Just like humans, cells have memory too, according to research conducted by Harvard Medical School researchers who have effectively isolated genes that can erase a cell's memory when suppressed. This action makes the cell more susceptible to reprogramming and makes the process more efficient, allowing them to create stem cells with the potential to grow into any kind of cell type.

"We began this work because we wanted to know why a skin cell is a skin cell, and why does it not change its identity the next day, or the next month, or a year later?" said Konrad Hochedlinger, co-senior author of the study, in a press release.

Each cell in the human body possesses the same DNA blueprint, and the on and off switching of these genes during development is what determines the type of cell each will become in its adult life. Using this new information, manipulation of these genes will become easier and allow scientists to unlock dormant parts of an adult cell's genome and reprogram it into another cell type.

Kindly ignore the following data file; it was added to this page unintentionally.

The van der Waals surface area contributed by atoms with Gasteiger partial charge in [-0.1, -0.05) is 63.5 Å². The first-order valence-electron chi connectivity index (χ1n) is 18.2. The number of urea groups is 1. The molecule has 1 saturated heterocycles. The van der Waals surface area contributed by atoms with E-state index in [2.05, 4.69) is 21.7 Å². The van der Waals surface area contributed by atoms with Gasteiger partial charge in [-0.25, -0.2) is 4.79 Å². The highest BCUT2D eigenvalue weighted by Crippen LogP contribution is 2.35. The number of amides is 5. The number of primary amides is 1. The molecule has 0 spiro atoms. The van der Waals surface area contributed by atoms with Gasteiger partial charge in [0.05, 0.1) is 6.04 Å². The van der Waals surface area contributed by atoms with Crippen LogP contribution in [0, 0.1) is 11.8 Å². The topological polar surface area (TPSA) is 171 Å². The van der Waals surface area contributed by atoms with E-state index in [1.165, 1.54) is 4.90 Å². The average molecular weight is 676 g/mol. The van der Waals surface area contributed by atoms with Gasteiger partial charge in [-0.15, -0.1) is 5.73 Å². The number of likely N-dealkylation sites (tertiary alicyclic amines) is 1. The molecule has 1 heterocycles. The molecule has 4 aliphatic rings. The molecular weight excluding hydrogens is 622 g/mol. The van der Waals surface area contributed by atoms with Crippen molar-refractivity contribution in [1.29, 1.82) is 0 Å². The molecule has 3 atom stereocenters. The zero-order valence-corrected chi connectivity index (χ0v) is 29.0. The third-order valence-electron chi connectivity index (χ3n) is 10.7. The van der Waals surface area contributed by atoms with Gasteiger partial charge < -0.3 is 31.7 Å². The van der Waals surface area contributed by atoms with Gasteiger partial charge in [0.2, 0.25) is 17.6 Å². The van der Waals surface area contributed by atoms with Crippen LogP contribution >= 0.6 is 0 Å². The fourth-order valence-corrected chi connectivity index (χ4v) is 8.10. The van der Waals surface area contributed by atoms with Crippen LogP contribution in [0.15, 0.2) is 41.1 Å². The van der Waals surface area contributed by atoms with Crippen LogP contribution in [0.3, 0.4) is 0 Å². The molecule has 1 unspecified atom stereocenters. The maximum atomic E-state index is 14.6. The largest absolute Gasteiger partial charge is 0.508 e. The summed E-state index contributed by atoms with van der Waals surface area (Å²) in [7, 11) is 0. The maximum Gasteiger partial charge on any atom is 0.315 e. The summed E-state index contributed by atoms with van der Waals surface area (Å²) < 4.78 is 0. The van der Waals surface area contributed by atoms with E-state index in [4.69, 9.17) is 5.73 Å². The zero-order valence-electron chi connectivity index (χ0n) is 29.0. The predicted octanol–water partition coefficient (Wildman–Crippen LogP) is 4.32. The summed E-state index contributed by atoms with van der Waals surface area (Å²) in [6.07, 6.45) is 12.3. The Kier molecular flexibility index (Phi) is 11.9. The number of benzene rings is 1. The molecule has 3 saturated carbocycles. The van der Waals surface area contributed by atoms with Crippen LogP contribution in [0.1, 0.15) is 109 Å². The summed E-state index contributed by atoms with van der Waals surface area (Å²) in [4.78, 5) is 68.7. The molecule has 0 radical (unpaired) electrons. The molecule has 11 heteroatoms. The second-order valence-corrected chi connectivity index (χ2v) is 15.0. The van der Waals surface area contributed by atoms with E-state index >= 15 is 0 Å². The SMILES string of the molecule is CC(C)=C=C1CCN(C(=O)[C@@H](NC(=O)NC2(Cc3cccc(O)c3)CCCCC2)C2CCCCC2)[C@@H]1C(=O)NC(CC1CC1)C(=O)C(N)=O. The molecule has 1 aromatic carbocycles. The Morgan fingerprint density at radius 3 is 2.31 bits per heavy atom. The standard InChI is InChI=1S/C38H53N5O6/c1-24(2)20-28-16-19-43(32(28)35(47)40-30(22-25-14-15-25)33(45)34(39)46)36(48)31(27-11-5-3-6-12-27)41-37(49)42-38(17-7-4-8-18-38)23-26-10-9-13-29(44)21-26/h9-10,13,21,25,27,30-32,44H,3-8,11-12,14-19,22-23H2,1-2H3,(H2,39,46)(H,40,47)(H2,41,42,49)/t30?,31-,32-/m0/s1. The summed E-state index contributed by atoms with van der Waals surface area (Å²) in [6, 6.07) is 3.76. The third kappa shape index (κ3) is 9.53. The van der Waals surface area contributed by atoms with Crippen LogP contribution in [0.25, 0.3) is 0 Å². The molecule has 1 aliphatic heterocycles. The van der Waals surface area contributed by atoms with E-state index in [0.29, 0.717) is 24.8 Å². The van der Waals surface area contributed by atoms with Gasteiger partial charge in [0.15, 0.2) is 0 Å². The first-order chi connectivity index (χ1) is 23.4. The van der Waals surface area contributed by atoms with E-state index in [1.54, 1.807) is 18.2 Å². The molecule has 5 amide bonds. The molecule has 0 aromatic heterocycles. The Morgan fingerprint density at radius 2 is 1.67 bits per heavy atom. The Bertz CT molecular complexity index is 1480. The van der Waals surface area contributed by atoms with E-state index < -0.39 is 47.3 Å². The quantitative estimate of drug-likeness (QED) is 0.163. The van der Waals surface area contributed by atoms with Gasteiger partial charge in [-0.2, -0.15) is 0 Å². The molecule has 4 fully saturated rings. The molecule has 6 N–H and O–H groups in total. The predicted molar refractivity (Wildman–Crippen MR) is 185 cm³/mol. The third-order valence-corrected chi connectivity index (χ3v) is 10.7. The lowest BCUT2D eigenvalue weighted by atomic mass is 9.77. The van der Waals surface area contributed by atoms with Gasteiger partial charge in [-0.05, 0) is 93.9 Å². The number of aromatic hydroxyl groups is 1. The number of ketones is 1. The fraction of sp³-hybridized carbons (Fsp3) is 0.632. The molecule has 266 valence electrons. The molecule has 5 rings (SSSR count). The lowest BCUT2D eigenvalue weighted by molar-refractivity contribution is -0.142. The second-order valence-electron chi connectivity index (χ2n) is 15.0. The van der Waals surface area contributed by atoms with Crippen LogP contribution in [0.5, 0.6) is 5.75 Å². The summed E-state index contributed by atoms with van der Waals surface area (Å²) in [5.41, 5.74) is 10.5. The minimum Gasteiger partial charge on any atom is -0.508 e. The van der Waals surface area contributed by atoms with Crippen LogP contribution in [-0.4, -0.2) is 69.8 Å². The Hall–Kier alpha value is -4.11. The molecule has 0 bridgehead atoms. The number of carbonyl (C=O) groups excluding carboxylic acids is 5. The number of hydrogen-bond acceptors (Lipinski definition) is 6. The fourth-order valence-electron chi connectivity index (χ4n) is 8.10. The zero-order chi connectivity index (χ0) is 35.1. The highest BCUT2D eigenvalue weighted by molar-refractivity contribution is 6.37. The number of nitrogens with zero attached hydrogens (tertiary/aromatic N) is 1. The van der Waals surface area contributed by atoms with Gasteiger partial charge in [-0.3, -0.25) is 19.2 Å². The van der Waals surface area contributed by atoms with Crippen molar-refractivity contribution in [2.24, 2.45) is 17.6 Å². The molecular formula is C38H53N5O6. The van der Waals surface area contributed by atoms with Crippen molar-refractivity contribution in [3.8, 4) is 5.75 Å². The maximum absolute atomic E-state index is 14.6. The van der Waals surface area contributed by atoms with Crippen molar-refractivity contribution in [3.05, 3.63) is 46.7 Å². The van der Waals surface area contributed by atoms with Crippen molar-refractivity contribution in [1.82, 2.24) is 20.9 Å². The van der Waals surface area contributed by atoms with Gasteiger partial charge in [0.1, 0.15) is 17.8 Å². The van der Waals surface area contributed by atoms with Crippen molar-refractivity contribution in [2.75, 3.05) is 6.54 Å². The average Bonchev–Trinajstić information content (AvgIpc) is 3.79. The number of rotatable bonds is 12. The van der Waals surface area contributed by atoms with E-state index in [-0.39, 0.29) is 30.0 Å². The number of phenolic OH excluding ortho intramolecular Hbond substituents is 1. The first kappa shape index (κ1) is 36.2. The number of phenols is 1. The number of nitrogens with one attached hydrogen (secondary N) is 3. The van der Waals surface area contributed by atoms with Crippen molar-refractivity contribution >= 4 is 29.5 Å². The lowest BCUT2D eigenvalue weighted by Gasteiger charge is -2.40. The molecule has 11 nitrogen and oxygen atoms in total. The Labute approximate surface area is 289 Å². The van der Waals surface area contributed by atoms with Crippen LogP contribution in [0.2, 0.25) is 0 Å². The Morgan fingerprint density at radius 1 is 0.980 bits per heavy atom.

The researchers discovered that the chromatic regulator CAF-1 played a big part in retaining cellular memory and by inhibiting this factor, reprogramming, or erasing a cell's memory, becomes much easier.

"The CAF-1 complex ensures that during DNA replication and cell division, daughter cells keep their memory, which is encoded on the histones that the DNA is wrapped around," said Ulrich Elling, co-first author of the study. "When we block CAF-1, daughter cells fail to wrap their DNA the same way, lose this information and covert into blank sheets of paper. In this state, they respond more sensitively to signals from the outside, meaning we can manipulate them much more easily."

CAF-1 can effectively allow cell memory to be erased and rewritten, giving scientists the ability to alter the development of cells into different types.

"The cells forget who they are, making it easier to trick them into becoming another type of cell," said Sihem Cheloufi, second co-first author of the study.

The findings were published in the Dec. 9 issue of Nature.